Paul didn’t silence women

Paul had his faults, but silencing women was not one of them. [The May editorial asked what Paul might say today, in light of 1 Corinthians 14:35, which says women should “ask their husbands at home” if they have a question.] Paul concludes his letter to churches in Rome by greeting 26 leaders, about a third of them women. In 1 Corinthians 11:4, he assumes both women and men are free to pray and prophesy during worship. In 1 Corinthians 14:26, he says, “When you come together, each one has a hymn, a lesson, a revelation, a tongue, or an interpretation.”  

Given the flow of chapters 12 to 14, 14:34-35 comes as a surprise: “Women should be silent in the churches.” Quotation marks and footnotes had not yet been invented, so there was no easy way for Paul, or a later copyist, to signal that he was quoting someone, not stating his own position. Given the abrupt introduction of a new topic after 14:33 and the dismissive tone of 14:36, it is highly likely that 14:35-36 is a quotation — a dictum with which Paul adamantly disagrees. A paraphrased version of Paul’s response in 14:36 would be, “Listen, guys! Did God’s word originate with you? Are you the only ones it has reached?” Clearly, Paul is getting his dismay at patriarchal exclusion off his chest.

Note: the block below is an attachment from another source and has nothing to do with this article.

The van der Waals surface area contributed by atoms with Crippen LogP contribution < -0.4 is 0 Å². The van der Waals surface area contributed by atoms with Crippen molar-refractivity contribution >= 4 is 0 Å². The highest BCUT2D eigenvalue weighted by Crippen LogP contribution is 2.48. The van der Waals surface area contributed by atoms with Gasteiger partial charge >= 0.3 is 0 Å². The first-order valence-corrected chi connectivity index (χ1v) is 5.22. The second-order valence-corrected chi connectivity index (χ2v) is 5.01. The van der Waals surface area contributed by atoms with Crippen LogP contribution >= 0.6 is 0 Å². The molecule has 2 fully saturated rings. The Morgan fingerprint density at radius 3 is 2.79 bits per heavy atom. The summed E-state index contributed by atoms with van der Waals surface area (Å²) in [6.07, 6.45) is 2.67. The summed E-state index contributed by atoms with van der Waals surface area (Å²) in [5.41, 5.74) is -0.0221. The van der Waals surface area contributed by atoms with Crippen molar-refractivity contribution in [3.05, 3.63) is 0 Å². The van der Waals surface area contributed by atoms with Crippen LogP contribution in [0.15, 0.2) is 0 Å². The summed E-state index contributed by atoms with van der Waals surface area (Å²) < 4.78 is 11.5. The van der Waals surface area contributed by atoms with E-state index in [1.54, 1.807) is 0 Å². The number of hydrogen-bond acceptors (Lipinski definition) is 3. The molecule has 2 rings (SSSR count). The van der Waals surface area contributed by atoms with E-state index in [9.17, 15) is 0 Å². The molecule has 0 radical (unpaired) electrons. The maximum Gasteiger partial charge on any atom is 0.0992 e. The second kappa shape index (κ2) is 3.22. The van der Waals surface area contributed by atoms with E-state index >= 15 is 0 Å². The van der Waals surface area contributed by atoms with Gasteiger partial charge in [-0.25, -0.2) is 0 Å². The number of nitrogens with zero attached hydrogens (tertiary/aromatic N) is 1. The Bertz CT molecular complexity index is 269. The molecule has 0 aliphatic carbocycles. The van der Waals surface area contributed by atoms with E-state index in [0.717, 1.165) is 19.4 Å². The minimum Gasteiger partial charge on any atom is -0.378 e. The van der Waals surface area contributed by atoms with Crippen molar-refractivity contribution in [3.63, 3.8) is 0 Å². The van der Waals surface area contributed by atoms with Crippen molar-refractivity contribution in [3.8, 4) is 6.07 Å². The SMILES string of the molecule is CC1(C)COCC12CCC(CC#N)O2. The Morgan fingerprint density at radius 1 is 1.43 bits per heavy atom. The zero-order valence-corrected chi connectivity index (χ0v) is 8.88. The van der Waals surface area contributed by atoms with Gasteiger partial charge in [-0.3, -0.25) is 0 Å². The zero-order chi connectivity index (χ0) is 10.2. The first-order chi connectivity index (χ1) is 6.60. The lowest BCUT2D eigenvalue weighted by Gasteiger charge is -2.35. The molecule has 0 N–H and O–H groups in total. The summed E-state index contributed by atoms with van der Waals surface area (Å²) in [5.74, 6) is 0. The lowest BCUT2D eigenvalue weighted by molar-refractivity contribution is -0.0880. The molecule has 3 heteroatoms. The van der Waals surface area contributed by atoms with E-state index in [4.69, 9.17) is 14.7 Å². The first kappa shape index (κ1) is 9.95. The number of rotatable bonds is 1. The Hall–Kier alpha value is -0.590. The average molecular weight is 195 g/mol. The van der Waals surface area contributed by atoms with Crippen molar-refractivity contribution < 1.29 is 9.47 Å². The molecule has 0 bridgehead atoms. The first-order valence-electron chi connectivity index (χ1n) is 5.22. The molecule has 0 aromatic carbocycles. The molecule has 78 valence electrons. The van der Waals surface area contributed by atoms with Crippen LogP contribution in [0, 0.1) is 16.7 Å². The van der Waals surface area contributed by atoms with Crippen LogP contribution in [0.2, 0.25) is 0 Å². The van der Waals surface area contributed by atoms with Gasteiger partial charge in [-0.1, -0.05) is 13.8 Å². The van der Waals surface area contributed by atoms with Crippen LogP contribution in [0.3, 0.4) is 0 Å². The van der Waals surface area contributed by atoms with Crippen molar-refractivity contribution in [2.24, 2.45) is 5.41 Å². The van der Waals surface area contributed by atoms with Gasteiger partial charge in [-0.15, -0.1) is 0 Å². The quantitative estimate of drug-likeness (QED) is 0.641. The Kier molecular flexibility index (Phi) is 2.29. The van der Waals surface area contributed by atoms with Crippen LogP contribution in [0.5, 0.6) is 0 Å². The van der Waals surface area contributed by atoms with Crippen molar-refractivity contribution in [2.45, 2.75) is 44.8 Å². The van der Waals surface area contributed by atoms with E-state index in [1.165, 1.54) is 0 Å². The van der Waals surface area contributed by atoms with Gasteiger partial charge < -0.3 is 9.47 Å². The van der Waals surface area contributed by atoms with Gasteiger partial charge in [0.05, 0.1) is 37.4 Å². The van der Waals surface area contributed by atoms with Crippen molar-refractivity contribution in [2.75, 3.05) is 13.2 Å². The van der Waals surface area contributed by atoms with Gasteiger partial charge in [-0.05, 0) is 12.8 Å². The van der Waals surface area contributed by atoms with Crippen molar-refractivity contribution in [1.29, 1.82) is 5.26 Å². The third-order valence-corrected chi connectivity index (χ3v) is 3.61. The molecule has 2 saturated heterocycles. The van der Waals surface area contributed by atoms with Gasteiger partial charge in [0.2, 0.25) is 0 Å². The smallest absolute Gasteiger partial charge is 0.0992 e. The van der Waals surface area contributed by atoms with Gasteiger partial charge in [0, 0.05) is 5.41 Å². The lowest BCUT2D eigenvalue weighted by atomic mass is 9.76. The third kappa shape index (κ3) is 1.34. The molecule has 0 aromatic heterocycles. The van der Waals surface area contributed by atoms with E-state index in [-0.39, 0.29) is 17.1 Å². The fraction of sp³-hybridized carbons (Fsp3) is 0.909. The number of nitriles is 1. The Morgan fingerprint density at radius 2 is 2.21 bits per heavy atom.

Both men and women need to yield in silence and humble submission when the Spirit inspires a sister or brother to speak.      

Jacob Elias, Goshen, Ind.

Anabaptist World

Anabaptist World Inc. (AW) is an independent journalistic ministry serving the global Anabaptist movement. We seek to inform, inspire and Read More

Sign up to our newsletter for important updates and news!